I was just out of school and six months into my first job when I heard my company was handing out raises. So I asked for one. Not only did I get it, but my manager offered me a 10% raise even though the average was only 3%. I thought, “Cool! How easy was that?” But when I woke up the next morning, I realized nothing had really changed. Instead of making $35,000 a year, I was making $38,500, but so what? What had I really accomplished?
Since then, I’ve never asked for another raise or promotion. I decided instead to focus on helping the companies I work for achieve their goals. To be sure, there remain plenty of institutional barriers that many talented workers–women disproportionately–face in their career advancement. But choosing not to ask isn’t simply a matter of passively “having faith that the system will give you the right raise” or promotion, as Microsoft CEO Satya Nadella suggested, to rightful scorn, last year. Rather, it’s about advocating for yourself in a different way–through a few strategic decisions that can pay off better in the long run.
Building relationships is perhaps the most valuable business activity you can engage in, and not just with people, but with your company itself. It doesn’t matter if someone is above you, below you, or at the same level–treat them all the same. Try to connect with them by finding out what they need and how you can best meet those needs.
At every company I’ve worked for, it’s been the relationships, not my place in the hierarchy, that’s created the real opportunities. For example, when Marc Benioff asked me to be the first chief marketing officer of Salesforce.com, I wasn’t a VP or even director of marketing. In fact, I had no marketing experience at all. Marc could have gone outside the organization to look for a highly experienced marketer, but that wasn’t what he was looking for. He wanted someone he could trust, someone who knew him, the organization, and the issues that were important. Because he knew that I was a quick study and could get inside his head, understand what had to be done, and make it happen, he immediately thought of me for the position.
Too many people focus almost exclusively on moving up the corporate ladder in a straight line, as if, geometrically speaking, it’s the shortest distance to the top. But this type of thinking can blind you to other ways to advance. I’ve tried to take a broader view by looking for opportunities anywhere in the organization. I’ve got into the habit of making a lateral move roughly every two years, without ever worrying about the next vertical rung.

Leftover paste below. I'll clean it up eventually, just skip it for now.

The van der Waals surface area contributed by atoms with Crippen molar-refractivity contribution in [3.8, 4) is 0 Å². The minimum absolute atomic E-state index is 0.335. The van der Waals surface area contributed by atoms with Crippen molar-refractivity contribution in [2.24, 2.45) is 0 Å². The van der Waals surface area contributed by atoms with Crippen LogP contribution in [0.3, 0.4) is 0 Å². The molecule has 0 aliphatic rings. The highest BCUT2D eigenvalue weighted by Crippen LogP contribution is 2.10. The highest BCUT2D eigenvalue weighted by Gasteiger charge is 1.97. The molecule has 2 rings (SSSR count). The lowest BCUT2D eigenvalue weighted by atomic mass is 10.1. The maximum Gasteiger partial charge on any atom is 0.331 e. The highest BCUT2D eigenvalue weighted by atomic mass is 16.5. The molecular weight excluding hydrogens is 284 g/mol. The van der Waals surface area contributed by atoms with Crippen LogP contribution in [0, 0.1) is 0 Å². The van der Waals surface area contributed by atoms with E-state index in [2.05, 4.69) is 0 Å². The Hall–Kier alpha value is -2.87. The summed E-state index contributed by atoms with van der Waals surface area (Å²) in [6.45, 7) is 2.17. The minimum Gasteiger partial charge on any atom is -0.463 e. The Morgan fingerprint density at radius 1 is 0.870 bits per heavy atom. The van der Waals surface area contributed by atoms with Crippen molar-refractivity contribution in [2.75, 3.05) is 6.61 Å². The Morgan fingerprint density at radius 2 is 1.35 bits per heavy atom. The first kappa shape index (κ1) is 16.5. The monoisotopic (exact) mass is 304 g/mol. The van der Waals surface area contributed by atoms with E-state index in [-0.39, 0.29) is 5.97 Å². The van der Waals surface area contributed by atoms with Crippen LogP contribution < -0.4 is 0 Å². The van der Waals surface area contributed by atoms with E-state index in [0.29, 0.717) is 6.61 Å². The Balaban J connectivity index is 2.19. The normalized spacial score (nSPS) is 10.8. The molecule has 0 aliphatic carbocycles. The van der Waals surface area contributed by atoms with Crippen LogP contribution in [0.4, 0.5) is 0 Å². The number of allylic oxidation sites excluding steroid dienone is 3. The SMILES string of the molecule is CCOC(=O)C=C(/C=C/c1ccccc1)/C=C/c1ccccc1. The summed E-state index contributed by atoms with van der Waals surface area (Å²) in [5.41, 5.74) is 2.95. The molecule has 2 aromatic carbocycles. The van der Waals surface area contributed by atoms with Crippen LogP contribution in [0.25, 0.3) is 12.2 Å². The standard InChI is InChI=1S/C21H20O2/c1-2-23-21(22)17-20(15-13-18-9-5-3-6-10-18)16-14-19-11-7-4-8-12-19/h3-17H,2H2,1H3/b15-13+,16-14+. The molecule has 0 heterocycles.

At Oracle, for example, I started as a consultant and stayed in that role for two years, moved to a technical sales position for two years, then became a sales rep for two years. These lateral moves taught me more about the organization as well as my own capabilities, and the new skills I learned prepared me to take advantage of other opportunities.
It may be tempting to focus narrowly on a straight path towards the top as the most efficient way to succeed. But in today’s world, that approach rarely works out as planned, and too rigid a roadmap could actually hamper your progress towards the destination you’re trying to reach.
Don’t set limits in advance to the ways you can contribute to an organization. Leadership opportunities are everywhere, especially in a growing company. Think about what you can do to help the company accomplish its top priorities or overcome its biggest challenges. What can you do as an individual to advance a strategic initiative or support an important customer? Imagine those possibilities as broadly as you can, even if they seem impractical or outlandish at first. Keep the big picture in clear focus, and embrace opportunities as they appear.
After all, it isn’t just your company that needs to grow. You have to adapt and evolve with it, finding ways to take on more responsibilities along the way. That takes diligence and always involves a learning curve. Being a great salesperson doesn’t necessarily mean you’ll be an effective manager. When you’re a contributor, you’re focused on completing tasks. They might be important tasks, but they require a different skill set. Once you become a manager of a small team, you’re still mainly completing tasks, but now you’ve got to do some thinking and planning for others. And you have to realize that your success and the success of the group depend on how you motivate and coordinate your team.
Things change accordingly as you move up. As a leader of a larger team or organization, you now have to focus on setting strategy, building systems to execute it, and developing metrics to measure its success. Finally, as a high-level executive–a leader of other leaders–you need to focus on the broader vision while teaching others how to lead, all while keeping an eye on what’s working and what isn’t throughout the entire organization.
In order to succeed at any of those levels, you need to stay open to tackling challenges you might not immediately think of as being in your line of work. But that’s where the experience comes from that will help you advance. And ultimately, it’s harder to do than waltzing into your supervisor’s office and asking for a promotion.
Tien Tzuo is founder and CEO of Zuora and a widely recognized leader in the software-as-a-service (SaaS) industry. Before Zuora, Tzuo was one of the “original forces” at Salesforce.com, which he joined as the company’s 11th employee.